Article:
Joseph Purcell (1750 - 1807) was an Irish-American surveyor active in South Carolina in the late 18th and early 19th centuries. He emigrated to the United States around 1765 when he was 15 years old to apprentice under William Gerard De Brahm (1718 - 1799). His earliest work under De Brahm's tutelage include manuscript maps of Georgia and Florida. Completing his apprenticeship, Purcell took a position in Charleston under John Stuart (1718 - 1779), who headed the southern district of the British Indian Department. Under Stuart, Purcell completed a multi-sheet manuscript map illustrating south-eastern American Indian Lands - the so-called Stuart-Purcell map. Despite being an active surveyor, only one of Purcell's maps was ever printed, a post-Revolutionary war map of the southern United States compiled for Jedediah Morse's American Universal Geography. Most of his other work consisted of legal surveys, many of which survive, but none of which were published. There is some indication that he became involved in the slave trade. He will, written in March of 1806, was composed while. He was about to undertake a dangerous voyage on the Congo River. A prescient choice, as he died there in 1807. Back in Charleston, his substantial estate was auctioned, including 'one sextant, one level, and a complete set of surveyor’s instruments'.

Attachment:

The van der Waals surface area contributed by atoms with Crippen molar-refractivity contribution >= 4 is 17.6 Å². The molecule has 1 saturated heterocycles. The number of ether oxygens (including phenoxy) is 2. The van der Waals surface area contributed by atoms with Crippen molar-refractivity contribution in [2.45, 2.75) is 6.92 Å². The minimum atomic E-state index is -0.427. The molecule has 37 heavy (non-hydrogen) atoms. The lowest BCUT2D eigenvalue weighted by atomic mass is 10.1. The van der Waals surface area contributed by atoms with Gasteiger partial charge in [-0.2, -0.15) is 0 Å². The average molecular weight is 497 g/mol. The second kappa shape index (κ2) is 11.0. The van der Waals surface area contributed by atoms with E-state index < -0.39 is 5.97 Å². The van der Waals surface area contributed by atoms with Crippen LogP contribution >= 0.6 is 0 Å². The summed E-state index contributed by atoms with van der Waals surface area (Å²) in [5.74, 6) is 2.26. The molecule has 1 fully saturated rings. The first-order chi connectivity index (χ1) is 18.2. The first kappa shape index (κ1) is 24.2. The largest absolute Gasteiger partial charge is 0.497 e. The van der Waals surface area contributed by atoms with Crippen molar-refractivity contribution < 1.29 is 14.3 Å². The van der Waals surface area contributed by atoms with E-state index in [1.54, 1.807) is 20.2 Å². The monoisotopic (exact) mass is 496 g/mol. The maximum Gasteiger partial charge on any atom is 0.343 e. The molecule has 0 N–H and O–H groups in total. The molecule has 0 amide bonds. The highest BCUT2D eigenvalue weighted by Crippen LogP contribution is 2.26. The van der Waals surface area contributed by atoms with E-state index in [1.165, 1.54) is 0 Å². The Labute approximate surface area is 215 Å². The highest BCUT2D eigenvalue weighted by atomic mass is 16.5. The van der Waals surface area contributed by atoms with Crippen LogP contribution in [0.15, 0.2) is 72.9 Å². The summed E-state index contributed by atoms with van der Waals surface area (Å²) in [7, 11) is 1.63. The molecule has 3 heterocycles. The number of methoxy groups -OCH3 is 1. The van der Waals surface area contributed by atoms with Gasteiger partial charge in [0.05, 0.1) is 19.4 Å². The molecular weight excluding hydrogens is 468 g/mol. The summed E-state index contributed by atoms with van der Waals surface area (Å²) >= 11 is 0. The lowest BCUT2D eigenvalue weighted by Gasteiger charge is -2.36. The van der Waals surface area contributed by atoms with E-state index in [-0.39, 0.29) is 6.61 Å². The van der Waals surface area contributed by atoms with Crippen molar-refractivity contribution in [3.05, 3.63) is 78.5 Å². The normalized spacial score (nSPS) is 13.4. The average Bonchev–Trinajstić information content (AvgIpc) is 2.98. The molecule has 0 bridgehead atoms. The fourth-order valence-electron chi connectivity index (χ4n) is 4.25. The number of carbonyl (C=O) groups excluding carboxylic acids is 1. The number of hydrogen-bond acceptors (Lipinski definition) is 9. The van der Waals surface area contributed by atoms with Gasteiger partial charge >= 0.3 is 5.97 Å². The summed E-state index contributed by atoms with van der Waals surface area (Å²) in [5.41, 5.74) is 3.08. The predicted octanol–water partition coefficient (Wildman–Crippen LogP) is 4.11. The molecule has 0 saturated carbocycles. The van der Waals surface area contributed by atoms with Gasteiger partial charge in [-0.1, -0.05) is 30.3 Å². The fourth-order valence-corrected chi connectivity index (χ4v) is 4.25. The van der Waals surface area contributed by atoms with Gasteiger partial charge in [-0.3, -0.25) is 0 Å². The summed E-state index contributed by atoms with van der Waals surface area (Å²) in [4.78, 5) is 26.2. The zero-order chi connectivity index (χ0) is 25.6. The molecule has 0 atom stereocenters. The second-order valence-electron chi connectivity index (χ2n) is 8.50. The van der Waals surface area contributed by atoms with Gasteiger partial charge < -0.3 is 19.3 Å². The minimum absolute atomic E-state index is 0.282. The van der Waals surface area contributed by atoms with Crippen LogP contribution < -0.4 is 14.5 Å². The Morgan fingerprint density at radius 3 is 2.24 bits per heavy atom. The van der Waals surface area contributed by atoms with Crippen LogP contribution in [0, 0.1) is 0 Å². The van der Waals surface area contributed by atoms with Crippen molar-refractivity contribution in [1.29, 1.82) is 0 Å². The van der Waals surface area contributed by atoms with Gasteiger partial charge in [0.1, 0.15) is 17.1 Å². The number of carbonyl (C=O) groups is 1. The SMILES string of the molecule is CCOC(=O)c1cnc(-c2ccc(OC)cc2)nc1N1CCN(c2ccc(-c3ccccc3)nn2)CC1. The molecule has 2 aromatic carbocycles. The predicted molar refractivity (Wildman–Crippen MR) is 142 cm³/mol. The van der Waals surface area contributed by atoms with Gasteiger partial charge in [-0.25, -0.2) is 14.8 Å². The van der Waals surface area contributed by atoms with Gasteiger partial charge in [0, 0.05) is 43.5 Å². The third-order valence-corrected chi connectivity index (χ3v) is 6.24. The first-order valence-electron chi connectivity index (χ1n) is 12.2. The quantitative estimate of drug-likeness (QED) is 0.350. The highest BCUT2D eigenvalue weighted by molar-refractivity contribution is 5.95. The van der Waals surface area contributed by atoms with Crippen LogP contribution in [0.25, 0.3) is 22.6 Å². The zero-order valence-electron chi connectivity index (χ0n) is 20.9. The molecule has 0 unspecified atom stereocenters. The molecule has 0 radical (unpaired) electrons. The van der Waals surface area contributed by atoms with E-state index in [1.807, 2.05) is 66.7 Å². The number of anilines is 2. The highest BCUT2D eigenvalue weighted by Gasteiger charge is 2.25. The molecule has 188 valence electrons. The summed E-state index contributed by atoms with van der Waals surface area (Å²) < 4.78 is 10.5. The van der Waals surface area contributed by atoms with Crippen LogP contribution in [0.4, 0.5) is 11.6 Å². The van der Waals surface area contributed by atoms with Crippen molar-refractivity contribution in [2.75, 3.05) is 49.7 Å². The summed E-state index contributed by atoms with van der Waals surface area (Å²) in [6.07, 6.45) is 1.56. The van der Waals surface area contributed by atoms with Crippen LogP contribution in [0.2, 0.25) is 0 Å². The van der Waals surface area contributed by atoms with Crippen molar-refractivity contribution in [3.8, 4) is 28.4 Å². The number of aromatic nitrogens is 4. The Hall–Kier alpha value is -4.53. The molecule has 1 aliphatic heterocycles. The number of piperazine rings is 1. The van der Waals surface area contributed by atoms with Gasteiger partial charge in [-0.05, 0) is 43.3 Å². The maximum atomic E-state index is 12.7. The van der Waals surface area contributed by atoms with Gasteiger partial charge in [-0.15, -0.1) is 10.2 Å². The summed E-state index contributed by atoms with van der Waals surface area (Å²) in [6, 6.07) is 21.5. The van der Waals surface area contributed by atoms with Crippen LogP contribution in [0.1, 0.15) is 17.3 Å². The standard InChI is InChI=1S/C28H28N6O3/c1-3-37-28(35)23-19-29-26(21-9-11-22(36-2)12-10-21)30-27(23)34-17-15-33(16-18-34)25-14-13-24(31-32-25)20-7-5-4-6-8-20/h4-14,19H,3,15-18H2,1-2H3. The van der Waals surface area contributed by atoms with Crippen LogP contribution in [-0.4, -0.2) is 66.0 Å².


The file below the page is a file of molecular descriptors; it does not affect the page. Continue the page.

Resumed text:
Out of Stock Maps